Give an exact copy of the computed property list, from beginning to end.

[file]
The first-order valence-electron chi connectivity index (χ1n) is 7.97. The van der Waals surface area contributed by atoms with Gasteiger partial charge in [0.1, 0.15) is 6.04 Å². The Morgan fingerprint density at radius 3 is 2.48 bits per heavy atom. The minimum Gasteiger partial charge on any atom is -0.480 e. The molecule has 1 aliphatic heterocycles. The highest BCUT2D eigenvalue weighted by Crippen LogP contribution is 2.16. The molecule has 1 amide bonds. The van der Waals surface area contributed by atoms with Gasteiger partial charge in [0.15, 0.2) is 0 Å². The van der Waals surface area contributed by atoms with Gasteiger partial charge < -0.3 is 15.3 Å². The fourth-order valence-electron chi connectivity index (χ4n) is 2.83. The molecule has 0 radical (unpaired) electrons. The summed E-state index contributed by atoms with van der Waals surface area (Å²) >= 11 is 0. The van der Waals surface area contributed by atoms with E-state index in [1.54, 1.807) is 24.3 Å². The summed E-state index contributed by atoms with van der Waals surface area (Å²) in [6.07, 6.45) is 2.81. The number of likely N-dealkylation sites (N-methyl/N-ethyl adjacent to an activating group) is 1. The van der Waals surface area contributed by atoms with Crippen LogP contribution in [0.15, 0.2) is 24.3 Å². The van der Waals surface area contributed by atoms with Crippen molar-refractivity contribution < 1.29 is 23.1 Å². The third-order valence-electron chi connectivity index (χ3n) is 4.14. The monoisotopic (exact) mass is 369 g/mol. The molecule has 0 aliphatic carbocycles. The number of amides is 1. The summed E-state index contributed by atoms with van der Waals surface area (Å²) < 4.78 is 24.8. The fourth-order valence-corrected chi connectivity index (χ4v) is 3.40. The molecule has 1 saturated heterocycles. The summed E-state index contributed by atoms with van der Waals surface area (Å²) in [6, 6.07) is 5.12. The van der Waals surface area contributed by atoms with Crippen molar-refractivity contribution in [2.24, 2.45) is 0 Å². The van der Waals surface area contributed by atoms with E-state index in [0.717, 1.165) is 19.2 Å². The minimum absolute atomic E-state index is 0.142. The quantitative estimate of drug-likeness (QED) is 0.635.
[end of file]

The first-order valence-electron chi connectivity index (χ1n) is 7.97. The van der Waals surface area contributed by atoms with Gasteiger partial charge in [0.1, 0.15) is 6.04 Å². The Morgan fingerprint density at radius 3 is 2.48 bits per heavy atom. The minimum Gasteiger partial charge on any atom is -0.480 e. The molecule has 1 aliphatic heterocycles. The highest BCUT2D eigenvalue weighted by Crippen LogP contribution is 2.16. The molecule has 1 amide bonds. The van der Waals surface area contributed by atoms with Gasteiger partial charge in [0.15, 0.2) is 0 Å². The van der Waals surface area contributed by atoms with Gasteiger partial charge < -0.3 is 15.3 Å². The fourth-order valence-electron chi connectivity index (χ4n) is 2.83. The molecule has 0 radical (unpaired) electrons. The summed E-state index contributed by atoms with van der Waals surface area (Å²) >= 11 is 0. The van der Waals surface area contributed by atoms with E-state index in [1.54, 1.807) is 24.3 Å². The summed E-state index contributed by atoms with van der Waals surface area (Å²) in [6.07, 6.45) is 2.81. The number of likely N-dealkylation sites (N-methyl/N-ethyl adjacent to an activating group) is 1. The van der Waals surface area contributed by atoms with Crippen LogP contribution in [0.15, 0.2) is 24.3 Å². The van der Waals surface area contributed by atoms with Crippen molar-refractivity contribution < 1.29 is 23.1 Å². The third-order valence-electron chi connectivity index (χ3n) is 4.14. The monoisotopic (exact) mass is 369 g/mol. The molecule has 0 aliphatic carbocycles. The number of amides is 1. The summed E-state index contributed by atoms with van der Waals surface area (Å²) < 4.78 is 24.8. The fourth-order valence-corrected chi connectivity index (χ4v) is 3.40. The molecule has 1 saturated heterocycles. The summed E-state index contributed by atoms with van der Waals surface area (Å²) in [6, 6.07) is 5.12. The van der Waals surface area contributed by atoms with Crippen molar-refractivity contribution in [2.24, 2.45) is 0 Å². The van der Waals surface area contributed by atoms with E-state index in [0.717, 1.165) is 19.2 Å². The minimum absolute atomic E-state index is 0.142. The quantitative estimate of drug-likeness (QED) is 0.635.